The critical temperature T_{c} = x_{c}hbar/L is predicted to be proportional to hbar and inversely proportional to L (, which is indeed to be the case). If flux tubes correspond to a large value of hbar, one can understand the high value of T_{c}. Both Cooper pairs and magnetic flux tube structures represent dark matter in TGD sense.
 The model allows to interpret the characteristic spectral lines in terms of the excitation energy of the transversal fluctuations and gap energy of the Cooper pair. The observed 50 meV threshold for the onset of photon absorption suggests that below T_{c} also S=0 Cooper pairs are possible and have gap energy about 9 meV whereas S=1 Cooper pairs would have gap energy about 27 meV. The flux tube model indeed predicts that S=0 Cooper pairs become stable below T_{c} since they cannot anymore transform to S=1 pairs. Their presence could explain the BCS type aspects of high T_{c} superconductivity. The estimate for hbar/hbar_{0} = r from critical temperature T_{c1} is about r=3 contrary to the original expectations inspired by the model of of living system as a superconductor suggesting much higher value. An unexpected prediction is that coherence length is actually r times longer than the coherence length predicted by conventional theory so that type I superconductor could be in question with stripes serving as duals for the defects of type I superconductor in nearly critical magnetic field replaced now by ferromagnetic phase.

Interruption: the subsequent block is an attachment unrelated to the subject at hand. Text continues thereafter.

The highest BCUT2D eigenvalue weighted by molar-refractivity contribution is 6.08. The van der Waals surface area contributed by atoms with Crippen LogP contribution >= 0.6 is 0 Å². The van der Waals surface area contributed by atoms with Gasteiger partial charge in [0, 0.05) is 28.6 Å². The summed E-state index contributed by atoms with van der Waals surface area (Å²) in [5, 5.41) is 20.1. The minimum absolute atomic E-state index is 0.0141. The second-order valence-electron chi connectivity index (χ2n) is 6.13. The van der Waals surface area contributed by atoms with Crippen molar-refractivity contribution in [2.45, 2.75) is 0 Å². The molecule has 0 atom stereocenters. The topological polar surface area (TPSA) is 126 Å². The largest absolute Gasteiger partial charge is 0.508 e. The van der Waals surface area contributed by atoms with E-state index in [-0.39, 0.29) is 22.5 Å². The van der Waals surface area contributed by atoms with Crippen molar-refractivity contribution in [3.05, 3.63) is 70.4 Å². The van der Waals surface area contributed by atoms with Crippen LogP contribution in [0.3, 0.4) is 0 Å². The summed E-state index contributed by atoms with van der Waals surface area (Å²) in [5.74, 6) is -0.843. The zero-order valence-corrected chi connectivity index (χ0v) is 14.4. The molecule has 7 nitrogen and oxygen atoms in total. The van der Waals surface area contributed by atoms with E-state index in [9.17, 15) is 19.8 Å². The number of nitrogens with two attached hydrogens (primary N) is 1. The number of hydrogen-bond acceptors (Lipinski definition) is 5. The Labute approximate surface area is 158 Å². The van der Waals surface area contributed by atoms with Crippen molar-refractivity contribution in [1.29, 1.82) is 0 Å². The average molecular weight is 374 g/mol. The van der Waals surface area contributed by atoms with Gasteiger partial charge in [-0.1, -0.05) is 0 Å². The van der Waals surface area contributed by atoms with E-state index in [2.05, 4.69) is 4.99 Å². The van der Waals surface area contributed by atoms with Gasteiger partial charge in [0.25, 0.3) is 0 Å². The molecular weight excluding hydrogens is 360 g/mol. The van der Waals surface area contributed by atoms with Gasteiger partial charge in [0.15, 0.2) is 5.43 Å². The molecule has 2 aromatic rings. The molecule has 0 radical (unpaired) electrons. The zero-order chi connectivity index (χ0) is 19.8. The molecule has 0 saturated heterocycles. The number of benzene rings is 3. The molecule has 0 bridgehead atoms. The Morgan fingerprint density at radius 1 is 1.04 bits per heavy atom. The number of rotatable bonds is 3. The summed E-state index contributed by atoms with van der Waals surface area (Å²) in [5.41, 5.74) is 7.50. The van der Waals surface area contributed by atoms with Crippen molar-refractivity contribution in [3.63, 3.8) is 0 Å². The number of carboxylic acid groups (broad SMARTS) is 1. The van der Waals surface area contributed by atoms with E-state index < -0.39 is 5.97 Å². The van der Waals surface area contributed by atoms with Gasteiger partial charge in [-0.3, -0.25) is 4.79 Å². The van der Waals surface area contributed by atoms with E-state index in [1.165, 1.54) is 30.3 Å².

TGD predicts preferred values for r=hbar/hbar_{0} and the applications to biosystems favor powers of r=2^{11}. r=2^{11} predicts that electron Compton length is of order atomic size scale. Biosuperconductivity could involve electrons with r=2^{22} having size characterized by the thickness of the lipid layer of cell membrane.
At qualitative level the model explains various strange features of high T_{c} superconductors. One can understand the high value of T_{c} and ambivalent character of high T_{c} super conductors, the existence of pseudogap and scalings laws for observables above T_{c}, the role of stripes and doping and the existence of a critical doping, etc...
References
[1] V. J. Emery, S. A. Kivelson, and J. M. Tranquada (1999), Stripe phases in hightemperature superconductors , Perspective, Vol. 96, Issue 16, 88148817, August 3.
[2] J. Zaanen (2006), Superconductivity: Quantum Stripe Search, Nature vol 440, 27 April.
[3] Jan Zaanen (2007), Watching Rush Hour in the World of Electrons. Science vol 315. p. 372.
For details see the chapter BioSystems as SuperConductors: Part I.